Remember when life had a lag?

Before the instant gratification of broadcasting on Facebook and Instagram, when it took time for our lives to spread out and filter down.

I remember one of the rituals of being away on holidays was the trip to a newsagent or local tourist shop to select a pile of postcards to send out.

Fresh from the beach my friends and I would walk across to the local shops. After scoffing a newspaper wrap of piping hot chips drowned in salt and vinegar (third degree burns to the tongue extinguished with ice chocolate milk), we might look for postcards. There are memories of standing with sunburnt shoulders, and gritty sand between my toes, and the smell of Pink Zink and still-wet swimmers sticking to my legs. Shuffling through the pictures trying to decide which would be the best ones to send back to friends, girlfriends, parents.
Lingering, if I remember correctly, for inordinately vast periods of time looking at….well, boobs.

The postcards were usually displayed on clunky wire carousels that bumped into each other as you turned them spilling cards all over the floor.
Some were expensive affairs with arty gloss photos of sunsets and beach scenes, all gold or silver embossed with: “Greetings from wherever!” They were on thick card with scalloped edges.
Others were so cheap so you could buy them by the clutch.
Bikini clad girls, crass cartoons, generic scenes on flimsy paper. And plenty of time-consuming boobs.

Inevitably the display stands would stick and squeak as you turned them on your postal quest.  Even if there was a section of identical pictures you just had to riffle through in case there was a perfect card hidden in their midst.

 

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Postcards first became a popular form of communication in the early 1860’s in the USA.  Before then cards were routinely sent in sealed envelopes.
Some of the envelopes had printed pictures on the front to celebrate events such as valentines, New Years and Christmas, and it was from this that the picture postcard would evolve. The oldest postcard on record is from 1940 sent from the USA to London. It was a cartoon of postal service workers sitting around a large inkwell.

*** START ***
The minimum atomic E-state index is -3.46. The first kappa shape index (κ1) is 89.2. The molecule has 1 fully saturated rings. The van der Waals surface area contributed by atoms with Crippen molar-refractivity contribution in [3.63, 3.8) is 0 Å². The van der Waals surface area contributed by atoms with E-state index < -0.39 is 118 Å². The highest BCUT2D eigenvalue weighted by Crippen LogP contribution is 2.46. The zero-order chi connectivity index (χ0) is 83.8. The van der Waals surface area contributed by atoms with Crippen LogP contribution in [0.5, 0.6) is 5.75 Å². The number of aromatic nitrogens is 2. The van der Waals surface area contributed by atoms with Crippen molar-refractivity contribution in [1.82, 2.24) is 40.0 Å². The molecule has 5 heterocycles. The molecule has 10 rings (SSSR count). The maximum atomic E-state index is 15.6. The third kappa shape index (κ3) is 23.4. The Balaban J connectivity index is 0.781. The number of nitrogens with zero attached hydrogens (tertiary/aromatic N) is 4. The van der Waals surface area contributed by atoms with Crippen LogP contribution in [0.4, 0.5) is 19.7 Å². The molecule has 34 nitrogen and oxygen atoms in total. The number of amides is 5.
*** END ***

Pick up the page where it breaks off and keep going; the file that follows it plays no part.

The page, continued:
Many of the early postcards showcased pictures of nude or scantily clad women. So I can quite easily imagine young boys of the 1890’s earnestly standing around selecting their own holiday postcards, for ages….. and ages.

Once selected the postcard still had to be filled. I was usually very bad at this.
“Hi Mum and Dad, having a great time, weather is great. Saw a shark today. Love Ian.”
Something like that. Obligation met. At least until the next destination.

Unless of course the postcard was to a girlfriend, in which case the gushing print would fill the card and then run off around the outside margin and over the top edge of the stamp where it would free fall down into the address box and splatter into a pile of XXXXXXXOOOOO’s  making the postman’s job a hieroglyphic nightmare.

Postcards are not completely dead.
You can still buy them, and plenty of people still like to send them.
Sometimes out of a nostalgic enthusiasm, sometimes, in the younger generation at least, out of the sheer novelty required to enact an analogue communication.

But in today’s world of plugged in, dopamine encrusted, socially engineered, photographically filtered, fabulously composed, collated and captioned lives that we now live in…. a postcard just aint going to cut it.

Still, it would be pretty cool to get one in the actual mail.
Dont you think?

 

 

 

 

Posted by Ian Miller

3 Comments

  1. My grandchildren love receiving postcards !!
    Yes they take weeks to reach Australia!

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  2. I love it when they arrive about four weeks after you’ve arrived home…memories of a particular day..happy parents/friends…while you re-live your experiences.

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  3. I still send postcards when I go overseas. I like them and the stamps. Email and FB just don’t cut it.

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